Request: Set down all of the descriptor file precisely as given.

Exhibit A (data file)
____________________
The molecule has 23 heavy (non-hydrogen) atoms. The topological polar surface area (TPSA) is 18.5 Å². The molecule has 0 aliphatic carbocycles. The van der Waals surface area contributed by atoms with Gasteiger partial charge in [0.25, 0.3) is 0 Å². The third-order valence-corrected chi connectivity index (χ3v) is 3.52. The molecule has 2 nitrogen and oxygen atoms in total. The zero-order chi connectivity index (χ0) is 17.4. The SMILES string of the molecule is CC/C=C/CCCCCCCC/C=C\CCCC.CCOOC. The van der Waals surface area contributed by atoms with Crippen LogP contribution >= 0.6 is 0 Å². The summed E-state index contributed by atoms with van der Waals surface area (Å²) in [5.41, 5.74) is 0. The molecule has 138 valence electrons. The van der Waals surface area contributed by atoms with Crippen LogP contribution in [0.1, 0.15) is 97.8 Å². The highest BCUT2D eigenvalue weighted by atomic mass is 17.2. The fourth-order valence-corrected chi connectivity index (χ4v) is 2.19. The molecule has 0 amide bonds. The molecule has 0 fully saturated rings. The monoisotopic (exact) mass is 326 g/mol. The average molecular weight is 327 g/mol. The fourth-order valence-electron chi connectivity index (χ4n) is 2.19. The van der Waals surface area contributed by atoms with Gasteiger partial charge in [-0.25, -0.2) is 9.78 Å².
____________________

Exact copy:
The molecule has 23 heavy (non-hydrogen) atoms. The topological polar surface area (TPSA) is 18.5 Å². The molecule has 0 aliphatic carbocycles. The van der Waals surface area contributed by atoms with Gasteiger partial charge in [0.25, 0.3) is 0 Å². The third-order valence-corrected chi connectivity index (χ3v) is 3.52. The molecule has 2 nitrogen and oxygen atoms in total. The zero-order chi connectivity index (χ0) is 17.4. The SMILES string of the molecule is CC/C=C/CCCCCCCC/C=C\CCCC.CCOOC. The van der Waals surface area contributed by atoms with Crippen LogP contribution >= 0.6 is 0 Å². The summed E-state index contributed by atoms with van der Waals surface area (Å²) in [5.41, 5.74) is 0. The molecule has 138 valence electrons. The van der Waals surface area contributed by atoms with Crippen LogP contribution in [0.1, 0.15) is 97.8 Å². The highest BCUT2D eigenvalue weighted by atomic mass is 17.2. The fourth-order valence-corrected chi connectivity index (χ4v) is 2.19. The molecule has 0 amide bonds. The molecule has 0 fully saturated rings. The monoisotopic (exact) mass is 326 g/mol. The average molecular weight is 327 g/mol. The fourth-order valence-electron chi connectivity index (χ4n) is 2.19. The van der Waals surface area contributed by atoms with Gasteiger partial charge in [-0.25, -0.2) is 9.78 Å².